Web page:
A patient’s medical history provides significant information that can help the physician to determine the potential cause of a WCT. Having a history of cardiovascular disease (i.e., myocardial infarction, coronary artery disease, congestive heart failure) will predispose patients to have WCTs secondary to ventricular etiologies. A small retrospective study concluded that there is a greater than 95% positive predictive value of VT for patients who had a history of previous myocardial infarction, congestive heart failure, or a recent episode of chest pain. Additionally, physicians should thoroughly inquire about a patient’s medication history, particularly if they are taking any antiarrhythmics. These medications are known to prolong the QRS complex (which can be misinterpreted as WCTs), but more importantly and ironically, they can also cause arrhythmias. It is also imperative to ask patients if they have a pacemaker or to identify it on a physical exam. If a patient with a known permanent pacemaker were to present with a WCT, the device could be a cause of this arrhythmia and would change management/treatment.
Although subtle, a careful and scrupulous physical exam can strongly suggest the diagnosis of VT. During the physical exam, the physician should focus on signs of atrioventricular dissociation, which includes: irregular cannon A waves, changes in S1 heart sound, and labile systolic blood pressure with respect to heartbeats. All of these exam findings occur during VT because they indicate that the atria and ventricles are functioning independently of one another. It is important to know that the absence of these exam findings does not exclude VT as the cause of WCT, nor does it confirm SVT as an etiology. Some physical exam maneuvers can be helpful in distinguishing between SVT and VT. These are known as vagal maneuvers, which include: carotid sinus massage, Valsalva, coughing, breath holding, squatting, water immersion, and many others. SVT responds to vagal maneuvers by slowing down the heart rate and allowing atrial activity (p waves) to be easily seen. VT will typically not respond at all these maneuvers.
Physicians should always remain vigilant when managing WCT as these patients can quickly become unstable and experience sudden cardiovascular collapse. The EKG will be an essential diagnostic tool that will assist in diagnosing the etiology of WCTs. A good rule of thumb is that any EKG with WCT is VT until proven otherwise. Rapidly and accurately diagnosing WCT still remains a problem because there are numerous algorithms and complicated criteria that can be difficult to remember in an emergency situation. Approximately 90% of WCTs can be diagnosed with almost absolute certainty, but despite the availability of numerous algorithms and criteria available, 10% of cases are still misdiagnosed. For the differentiation of WCTs, this article will review the most well-known approaches but will not discuss them in detail, given that they are complicated, and its use would be challenging in an urgent setting.
Prior to the development of distinguished algorithms, WCTs were differentiated using the Traditional Criteria, which was created through the contribution of several authors such as Sandler, Swanick, Marriott, Wellens, Coumel, and Kindwall. The established subsequent step-wise algorithms would incorporate principles from the Traditional Criteria as well as developing new ones. The most famous and commonly used algorithm to date is the Brugada algorithm. Vereckei published two algorithms which proved to be superior to Brugada but were limited, given that they were more time consuming compared to Brugada. The ACC (American College of Cardiology), AHA (American Heart Association), and ESC (European Society of Cardiology) have developed an algorithm for the practical approach and evaluation of WCTs in otherwise hemodynamically stable patients. Important things to keep in mind are key aspects of the medical history (i.e., previous heart attack, history of congestive heart failure, chest pain, older age, structural heart disease) and physical exam (i.e., signs of atrioventricular dissociation) that have been discussed previously.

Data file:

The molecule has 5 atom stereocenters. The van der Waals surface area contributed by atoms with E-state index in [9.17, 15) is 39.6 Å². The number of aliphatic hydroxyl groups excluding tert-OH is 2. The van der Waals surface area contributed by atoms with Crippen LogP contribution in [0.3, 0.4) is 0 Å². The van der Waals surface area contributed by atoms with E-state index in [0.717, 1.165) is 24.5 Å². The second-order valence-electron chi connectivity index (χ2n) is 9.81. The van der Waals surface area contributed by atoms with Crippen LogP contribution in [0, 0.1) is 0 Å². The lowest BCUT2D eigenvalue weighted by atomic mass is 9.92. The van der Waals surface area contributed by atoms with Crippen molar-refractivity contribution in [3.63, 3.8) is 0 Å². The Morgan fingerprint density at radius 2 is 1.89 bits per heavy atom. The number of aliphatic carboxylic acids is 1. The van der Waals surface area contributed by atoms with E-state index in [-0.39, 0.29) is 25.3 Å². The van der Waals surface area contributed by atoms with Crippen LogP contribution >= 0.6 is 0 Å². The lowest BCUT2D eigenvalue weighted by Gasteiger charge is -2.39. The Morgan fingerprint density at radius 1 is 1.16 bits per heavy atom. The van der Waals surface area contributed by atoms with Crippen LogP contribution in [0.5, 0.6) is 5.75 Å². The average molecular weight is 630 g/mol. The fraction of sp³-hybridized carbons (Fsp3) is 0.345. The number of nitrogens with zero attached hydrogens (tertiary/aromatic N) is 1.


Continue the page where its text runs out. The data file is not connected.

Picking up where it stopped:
Morphology on EKG that is strongly suggestive for VT is AV dissociation, the finding of fusion beats and capture beats which signify AV dissociation, extreme axis deviation (NW axis), initial R or Rs wave in limb lead aVR, absence of RS complexes in precordial leads (leads V1-V6), positive or negative concordance across the precordial leads, and an R wave peak time >50 ms in limb lead II. The diagnosis of SVT as the cause for WCT would be more indicative if there is evidence of a typical BBB or fascicular block. Interestingly, if the QRS morphology during sinus rhythm is similar to the QRS morphology during an episode of WCT, this can either be SVT or VT. VT will usually be a regular rhythm depending on the timing of the WCT episode, history of anti-arrhythmic medication use, and history (or undiagnosed) focal idiopathic VT. Also, if a WCT appears to have an irregular rhythm, caution should be advised as the underlying etiology could be Afib with WPWS (or Afib with aberrancy), and mismanagement could lead to serious consequences. In concordance with EKGs, exam maneuvers can be helpful in distinguishing between SVT and VT. Vagal maneuvers (i.e., carotid sinus massage, Valsalva, coughing, etc.) cause an increase in parasympathetic tone/response, which would normally lower one’s heart rate. Tachycardia, which is resolved by vagal maneuvers, is most likely to be SVT. WCT caused by VT is typically known to not resolve with vagal maneuvers. However, interestingly enough, idiopathic outflow tract VT can be terminated from these maneuvers.